Getting Your Rabbit On: Becoming Real

When the SOUL is neglected, it doesn’t just go away, it appears systematically in obsessions, addictions, violence and loss of MEANING. ~~Thomas Moore

One Christmas season, I saw The Velveteen Rabbit on television. This was before I had started doing the work on myself that I so desperately needed to do. It touched me so deeply that I went out and bought the children’s book for myself. There was something about that story and the journey to becoming “real” that I knew I had to have. Maybe buying it was the only way I could do that at the time. I remember reading it over and over again.

That analogy of being the one chosen got to me. I’ve written in previous posts that I was terrified of being unlovable. The story of The Velveteen Rabbit is about a toy rabbit that is finally chosen as a favorite of a boy and is just literally loved to pieces. And, that’s when he’s no longer a toy; he became real.

Now, I see it a little differently. Yes, I want to be real. I want to be loved to pieces. But, I don’t believe it will ever be because I’m chosen. I don’t believe it is a lottery or a personality contest to be loved. There’s so much love to go around. And, God definitely chose me when he created me. That’s a given. So, He definitely loves me to pieces. I believe it’s an inside job. I have to love myself. I have to choose to touch my own soul in order to become real. I also hunger for others to really see me. To me, that is what loneliness is….the desire, the longing to be truly seen by another person. I have been lonelier in relationships than I have ever been when I’m alone because I wasn’t seen.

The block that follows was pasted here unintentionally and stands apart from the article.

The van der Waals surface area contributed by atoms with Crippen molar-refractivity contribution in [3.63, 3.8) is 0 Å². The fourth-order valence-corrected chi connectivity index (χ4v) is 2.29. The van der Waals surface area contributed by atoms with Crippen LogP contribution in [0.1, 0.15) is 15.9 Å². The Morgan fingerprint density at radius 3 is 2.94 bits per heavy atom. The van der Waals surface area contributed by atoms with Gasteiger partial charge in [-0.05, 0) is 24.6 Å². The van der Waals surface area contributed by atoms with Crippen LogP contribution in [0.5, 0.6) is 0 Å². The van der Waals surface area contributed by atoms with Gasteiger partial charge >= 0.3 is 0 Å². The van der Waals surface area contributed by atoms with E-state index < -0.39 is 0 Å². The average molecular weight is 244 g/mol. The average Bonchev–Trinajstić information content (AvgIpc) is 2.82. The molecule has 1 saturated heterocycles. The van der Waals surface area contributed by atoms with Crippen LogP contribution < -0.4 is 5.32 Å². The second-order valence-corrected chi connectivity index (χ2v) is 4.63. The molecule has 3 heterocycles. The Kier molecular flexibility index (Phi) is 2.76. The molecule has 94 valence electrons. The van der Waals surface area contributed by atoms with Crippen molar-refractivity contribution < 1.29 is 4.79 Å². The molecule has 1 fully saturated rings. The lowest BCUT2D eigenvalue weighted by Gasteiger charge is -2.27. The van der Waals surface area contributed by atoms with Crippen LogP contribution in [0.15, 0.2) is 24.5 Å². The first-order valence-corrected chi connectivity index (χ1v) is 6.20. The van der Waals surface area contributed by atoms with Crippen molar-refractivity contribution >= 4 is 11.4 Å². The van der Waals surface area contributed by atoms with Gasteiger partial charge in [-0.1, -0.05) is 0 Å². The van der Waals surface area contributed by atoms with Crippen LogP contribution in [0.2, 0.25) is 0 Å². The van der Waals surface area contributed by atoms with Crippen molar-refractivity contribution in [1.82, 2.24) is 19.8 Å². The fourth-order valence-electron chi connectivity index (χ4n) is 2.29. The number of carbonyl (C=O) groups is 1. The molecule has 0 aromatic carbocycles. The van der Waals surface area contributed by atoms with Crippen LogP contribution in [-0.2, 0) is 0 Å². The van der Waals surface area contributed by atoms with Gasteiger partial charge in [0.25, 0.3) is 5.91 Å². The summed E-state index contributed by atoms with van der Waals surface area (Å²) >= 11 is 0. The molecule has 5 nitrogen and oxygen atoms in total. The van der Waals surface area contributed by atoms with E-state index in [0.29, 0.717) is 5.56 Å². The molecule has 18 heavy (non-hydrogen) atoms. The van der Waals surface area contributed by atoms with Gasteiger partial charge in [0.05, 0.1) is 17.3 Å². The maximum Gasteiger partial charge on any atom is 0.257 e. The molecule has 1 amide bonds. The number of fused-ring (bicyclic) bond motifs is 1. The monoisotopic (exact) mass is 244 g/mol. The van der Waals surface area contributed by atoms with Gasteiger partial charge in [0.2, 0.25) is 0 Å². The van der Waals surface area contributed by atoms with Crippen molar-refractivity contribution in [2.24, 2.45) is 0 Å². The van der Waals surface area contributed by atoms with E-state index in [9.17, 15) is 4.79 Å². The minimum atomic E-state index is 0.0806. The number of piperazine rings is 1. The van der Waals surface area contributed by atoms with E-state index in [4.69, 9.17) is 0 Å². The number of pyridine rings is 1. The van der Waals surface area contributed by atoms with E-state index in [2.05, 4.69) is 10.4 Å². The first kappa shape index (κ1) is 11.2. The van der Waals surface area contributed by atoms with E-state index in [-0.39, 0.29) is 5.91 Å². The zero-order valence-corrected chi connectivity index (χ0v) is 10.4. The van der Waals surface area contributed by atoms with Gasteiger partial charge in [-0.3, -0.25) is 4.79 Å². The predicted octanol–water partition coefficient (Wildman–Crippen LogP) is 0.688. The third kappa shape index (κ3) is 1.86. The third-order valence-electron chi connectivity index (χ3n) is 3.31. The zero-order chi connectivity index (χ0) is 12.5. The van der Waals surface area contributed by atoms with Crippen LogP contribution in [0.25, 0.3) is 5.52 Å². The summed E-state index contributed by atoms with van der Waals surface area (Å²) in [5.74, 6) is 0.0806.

I read a book called Soulprints: Your Path to Fulfillment by Marc Gafni in early 2000. In it, he has “Soul Print Practices” that are exercises to touch your soul and to develop your soulprint. I love that the book is experiential and outlines steps that I can actually take to explore my soul’s desires. It was my first understanding of the kinds of things we do to leave a soulprint. For instance, he talks about letter writing. You can leave your soulprint through a letter to another person. Ever find an old letter? Wow! When I find them, it’s like a treasure, and I love reading them. I feel truly connected to the other person through their words and handwriting.

He tells a story of one person receiving another person’s soulprint. An elderly couple was walking down the street. They were both so old they looked to be past the century mark. The woman’s shoe was untied. They looked into each other’s eyes briefly, and he began to bend down to tie her shoe. Marc describes it as being so slow I never knew anyone could move so slow. It probably took a full five minutes…. She waited patiently and allowed him to do it for her. In Marc’s words, the act was a symbol of a lifetime of knowing each other’s soul and receiving each other’s soulprints. They took time to see each other.

I try to pay more attention to receiving other people’s soulprints. Often, I’m busy or distracted or don’t do a very good job of it. But, I really do try. I know it honors the other person. But, I also know that I love that feeling when I allow someone else to share their soul with me even if they are not aware they are doing it. It’s a spiritual high that I cannot even begin to describe, and I won’t even try. I believe we are all spiritual beings. My friend Suzanne told me, “We are spiritual beings having a human experience.” That reframes it, doesn’t it? It is such an honor for anyone to open themselves up to me even for a moment. When I think of it as a spiritual interaction, it adds so much more depth and meaning to the experience.